Churchill Archive Platform - The Origins of The First World War

In 1923 Winston Churchill published The World Crisis, 1911-1918. At the time, an intense debate over responsibility for the outbreak of war in 1914 was underway. The Treaty of Versailles had attributed sole responsibility to Germany and its allies, while German diplomats, intellectuals, and the retired political and military elite of the Kaiserreich responded with vigorous criticism of British, French, and Russian pre-war policies. In this context, Churchill’s study – with its original letters, deft biographical sketches, and sweeping perspective – represented an important contribution. His account was wide-ranging, but it privileged what Paul Kennedy later called the rise of Anglo-German antagonism as the central feature of pre-war international politics. According to Churchill, the Kaiser, William II, sought hegemony in Europe and threatened British naval pre-eminence. The Liberal government pursued a largely defensive policy, responding to the German naval challenge and willing to accommodate Germany’s vague imperial aims.

While Churchill had always had and voiced an interest in international politics, from 1908 onwards, he became an increasingly important figure in policy-making. The Young Turk Revolution in the Ottoman Empire and the naval scare of 1908-9 brought Anglo-German relations into sharp focus.

In October 1911 Churchill was appointed First Lord of the Admiralty. The main goal of his policy was to demonstrate to German leaders the futility of the naval race. While Churchill was open to a ‘naval holiday’ deal with Germany – an agreement to limit expenditure and construction – he doubted whether any agreement would stick. Therefore, he campaigned for increased naval spending. David Lloyd George’s opposition to the Admiralty’s financial demands in late 1913 brought Churchill to the brink of resignation. Effectively Churchill’s threat worked, but had war not intervened, it was likely that naval spending would have been curtailed in 1915.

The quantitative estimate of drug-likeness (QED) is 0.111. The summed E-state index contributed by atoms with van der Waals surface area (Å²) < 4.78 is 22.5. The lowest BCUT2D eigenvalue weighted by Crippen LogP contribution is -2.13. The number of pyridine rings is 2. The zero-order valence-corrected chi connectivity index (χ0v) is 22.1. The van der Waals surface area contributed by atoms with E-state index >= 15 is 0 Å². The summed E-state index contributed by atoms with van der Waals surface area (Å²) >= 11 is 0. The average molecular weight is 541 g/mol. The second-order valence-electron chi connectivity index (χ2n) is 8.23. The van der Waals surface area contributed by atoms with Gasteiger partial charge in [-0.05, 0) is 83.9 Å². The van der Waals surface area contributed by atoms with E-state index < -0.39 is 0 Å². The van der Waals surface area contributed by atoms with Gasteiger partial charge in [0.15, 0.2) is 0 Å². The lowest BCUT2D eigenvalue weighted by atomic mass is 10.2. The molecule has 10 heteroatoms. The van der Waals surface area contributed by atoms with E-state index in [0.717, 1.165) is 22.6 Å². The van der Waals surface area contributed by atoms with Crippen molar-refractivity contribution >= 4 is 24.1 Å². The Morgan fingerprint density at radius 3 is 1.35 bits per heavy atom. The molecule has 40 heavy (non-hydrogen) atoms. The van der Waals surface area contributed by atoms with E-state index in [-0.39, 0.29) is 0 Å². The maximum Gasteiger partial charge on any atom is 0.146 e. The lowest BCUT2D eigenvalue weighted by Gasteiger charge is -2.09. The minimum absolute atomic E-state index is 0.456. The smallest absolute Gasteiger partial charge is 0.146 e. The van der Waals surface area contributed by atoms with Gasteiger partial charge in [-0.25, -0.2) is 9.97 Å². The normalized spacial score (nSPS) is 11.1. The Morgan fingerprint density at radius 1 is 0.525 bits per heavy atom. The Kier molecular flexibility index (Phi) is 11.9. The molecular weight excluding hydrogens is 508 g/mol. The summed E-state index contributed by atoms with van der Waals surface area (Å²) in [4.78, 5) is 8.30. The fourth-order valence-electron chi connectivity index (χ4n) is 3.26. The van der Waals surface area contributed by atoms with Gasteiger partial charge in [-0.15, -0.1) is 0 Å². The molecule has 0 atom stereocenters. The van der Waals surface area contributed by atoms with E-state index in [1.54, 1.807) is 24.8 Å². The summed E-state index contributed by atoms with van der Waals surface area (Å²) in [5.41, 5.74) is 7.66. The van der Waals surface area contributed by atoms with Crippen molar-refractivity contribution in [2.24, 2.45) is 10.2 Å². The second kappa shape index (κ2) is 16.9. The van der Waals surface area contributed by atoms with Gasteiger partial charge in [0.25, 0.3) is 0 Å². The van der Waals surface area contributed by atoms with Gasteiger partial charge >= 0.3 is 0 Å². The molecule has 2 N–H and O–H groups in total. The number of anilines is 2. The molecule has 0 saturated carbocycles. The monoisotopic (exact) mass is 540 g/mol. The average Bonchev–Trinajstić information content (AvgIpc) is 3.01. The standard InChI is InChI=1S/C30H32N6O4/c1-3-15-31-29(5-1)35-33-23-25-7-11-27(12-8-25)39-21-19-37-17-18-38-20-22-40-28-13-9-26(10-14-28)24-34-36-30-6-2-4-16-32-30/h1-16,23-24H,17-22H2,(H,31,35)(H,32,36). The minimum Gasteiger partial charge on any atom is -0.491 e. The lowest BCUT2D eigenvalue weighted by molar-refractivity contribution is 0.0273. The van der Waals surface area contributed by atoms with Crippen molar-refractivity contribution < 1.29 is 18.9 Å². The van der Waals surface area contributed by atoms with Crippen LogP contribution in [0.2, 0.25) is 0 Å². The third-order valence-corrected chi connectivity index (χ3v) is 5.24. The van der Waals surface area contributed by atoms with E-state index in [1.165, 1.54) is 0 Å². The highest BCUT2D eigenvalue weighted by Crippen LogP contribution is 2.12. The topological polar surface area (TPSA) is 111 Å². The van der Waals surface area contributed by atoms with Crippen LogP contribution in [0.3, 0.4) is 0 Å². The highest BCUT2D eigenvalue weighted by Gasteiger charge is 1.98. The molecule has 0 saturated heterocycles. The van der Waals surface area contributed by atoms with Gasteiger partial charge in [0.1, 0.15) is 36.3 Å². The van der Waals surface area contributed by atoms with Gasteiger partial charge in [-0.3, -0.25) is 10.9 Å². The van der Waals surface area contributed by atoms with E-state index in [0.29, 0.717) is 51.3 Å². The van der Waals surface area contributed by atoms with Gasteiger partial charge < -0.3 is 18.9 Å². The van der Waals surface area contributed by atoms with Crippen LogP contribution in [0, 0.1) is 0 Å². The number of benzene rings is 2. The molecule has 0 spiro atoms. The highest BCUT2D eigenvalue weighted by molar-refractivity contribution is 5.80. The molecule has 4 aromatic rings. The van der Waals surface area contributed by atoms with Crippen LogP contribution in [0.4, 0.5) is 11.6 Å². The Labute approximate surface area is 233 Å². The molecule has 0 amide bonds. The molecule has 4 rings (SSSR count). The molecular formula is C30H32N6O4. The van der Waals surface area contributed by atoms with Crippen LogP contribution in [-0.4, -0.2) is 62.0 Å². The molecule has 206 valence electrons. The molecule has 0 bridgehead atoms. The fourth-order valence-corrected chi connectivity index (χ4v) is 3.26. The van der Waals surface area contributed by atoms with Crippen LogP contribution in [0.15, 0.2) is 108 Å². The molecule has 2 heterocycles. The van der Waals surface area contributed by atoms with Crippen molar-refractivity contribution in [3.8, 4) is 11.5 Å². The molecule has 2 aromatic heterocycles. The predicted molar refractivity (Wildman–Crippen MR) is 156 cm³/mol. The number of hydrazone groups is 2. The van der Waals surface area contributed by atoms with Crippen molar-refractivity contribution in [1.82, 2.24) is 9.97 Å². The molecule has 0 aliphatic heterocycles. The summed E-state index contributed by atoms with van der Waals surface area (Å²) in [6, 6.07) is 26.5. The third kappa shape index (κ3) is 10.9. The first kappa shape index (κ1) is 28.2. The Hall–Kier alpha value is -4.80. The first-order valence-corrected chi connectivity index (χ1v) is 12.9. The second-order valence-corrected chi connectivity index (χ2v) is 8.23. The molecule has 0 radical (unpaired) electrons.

Despite major public debates focusing on the construction of Dreadnoughts, recent historical research has demonstrated that pre-war naval policy was highly complex. Churchill became close to John ‘Jackie’ Fisher, the pugnacious admiral behind the Dreadnought. By the eve of the First World War, Fisher and others favoured a naval posture, dependent on a combination of Dreadnoughts, cruisers, submarines, and other vessels. The blockade of Germany was central to naval thinking. Submarines could enforce the blockade, deterring German naval and merchant vessels from venturing into the North Sea, while other British ships could stop ships carrying supplies to Germany. In the interdependent world economy of the early twentieth century, the blockade would strangle Germany.

Although he was always aware of the possibility of a European war, Churchill was also confident that a combination of diplomacy, deterrence, and the prospect of political and social catastrophe would lead the great powers to favour peace. And until the July crisis, this analysis was correct. In the July crisis, Churchill – alongside the Foreign Secretary Edward Grey – was the most forceful advocate of intervention. His mobilization of the fleet in late July anticipated British support for Russia and France, but his interventionist stance was in a minority in the Liberal cabinet until 2 August. For Churchill, British entry to the war was necessary to prevent German dominance in Europe. Britain’s island story, he recognized, was interwoven with its position as a European great power.

Where to Find Documents within the Churchill Archive

This is by no means an exhaustive list but a suggestion for starting points, and should be used in conjunction with the search facilities that will enable you to search across files for people, places and topics relevant to your individual research interests. Advanced search facilities can provide more targeted results.


This class contains a diverse range of papers, including notes and correspondence with colleagues, acquaintances and the general public on topics of general interest, on party political matters and appointments to various positions.

  • CHAR 2/36: Although President of the Board of Trade, these letters from 1908 and 1909 demonstrate Churchill’s involvement in foreign affairs and the uneasiness of Edward Grey, the Foreign Secretary, about his interventions. In the previous file there is an interesting letter about the possibility of Anglo-German cooperation in the Ottoman Empire.